Based on the limited information available on the choice of dispute-resolution methods, one mechanism being stipulated in the contracts between Chinese and Pakistani parties is ad hoc domestic arbitration in Pakistan that does not involve an institution. This comes across as odd since foreign investors are generally wary of arbitration if the seat of arbitration is located in the host country, Pakistan in this case. This would mean that Pakistani mandatory law provisions would apply to the arbitral proceedings and Pakistani courts would have the powers and jurisdiction to decide certain procedural matters, including whether or not arbitral proceedings should be stayed and if the final arbitral award should be set aside. This is not a viable option as the Chinese party would view any intervention by Pakistani courts as unwelcome and even biased in favour of the Pakistani party. It seems that such clauses have been stipulated without thinking through the distinct possibility of disputes arising during the course of the projects being undertaken. They could just be boilerplate clauses to which both parties did not pay much attention and not take into consideration and their implications of not specifying a more neutral and effective method for dispute resolution.

Multi-tier dispute resolution clauses that include references to both collaborative methods such as amicable resolution and mediation as well as adjudicative and binding methods such as arbitration would be more effective. Furthermore, instead of adhoc mediation and arbitration, a better option is designating a credible institution for administering mediation and arbitration proceedings. The primary advantages of institutional mediation and arbitration is that it would provide clearly established rules and procedures for the proceedings, administrative assistance from the institution and a list of qualified mediators and arbitrators to choose from.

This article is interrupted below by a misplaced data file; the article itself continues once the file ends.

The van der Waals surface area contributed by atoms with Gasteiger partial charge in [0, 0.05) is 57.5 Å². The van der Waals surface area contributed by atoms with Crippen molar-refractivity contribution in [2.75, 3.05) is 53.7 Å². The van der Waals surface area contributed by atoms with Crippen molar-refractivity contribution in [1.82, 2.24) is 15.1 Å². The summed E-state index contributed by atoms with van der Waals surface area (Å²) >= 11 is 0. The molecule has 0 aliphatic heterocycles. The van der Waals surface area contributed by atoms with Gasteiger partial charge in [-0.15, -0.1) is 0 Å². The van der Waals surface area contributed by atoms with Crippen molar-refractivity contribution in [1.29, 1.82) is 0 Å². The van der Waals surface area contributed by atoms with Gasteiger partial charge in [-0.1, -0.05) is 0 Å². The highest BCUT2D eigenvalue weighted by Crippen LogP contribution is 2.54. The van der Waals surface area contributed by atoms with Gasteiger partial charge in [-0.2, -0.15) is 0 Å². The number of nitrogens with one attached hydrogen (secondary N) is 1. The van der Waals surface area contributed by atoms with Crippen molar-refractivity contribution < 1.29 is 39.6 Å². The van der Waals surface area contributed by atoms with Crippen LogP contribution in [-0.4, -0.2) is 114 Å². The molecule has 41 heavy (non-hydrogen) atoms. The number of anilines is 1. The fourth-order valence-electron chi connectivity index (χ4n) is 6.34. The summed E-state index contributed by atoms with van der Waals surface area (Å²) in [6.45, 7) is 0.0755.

It is indisputable that neither ad hoc mechanisms nor mechanisms that favour one party over the other can be considered fair or sustainable in the long term. Furthermore, failure to either avoid the dispute by nipping it in the bud or by effectively resolving it after it has escalated could also result in considerable delays in completion of the CPEC projects. Such delays could potentially sour the business relationship between the Chinese entities and Pakistani businesses and government bodies which would not bode well for the ongoing and future projects. A sound and effective strategy is especially important for mid-to long- terms projects such as infrastructure projects involving roads, bridges and dams, which require clearly defined mechanisms as the potential costs of delays are even more substantial.

Certainty, uniformity, fairness and efficiency of the mechanism(s) are all critical for ensuring that all CPEC projects are completed without unnecessary delays and any disagreements over the efficiency and fairness of the dispute-resolution methods. This would mitigate the risks associated with the projects and enable both Pakistan and China to leverage the CPEC framework in a mutually beneficial manner.

Published in The Express Tribune, November 18th, 2017.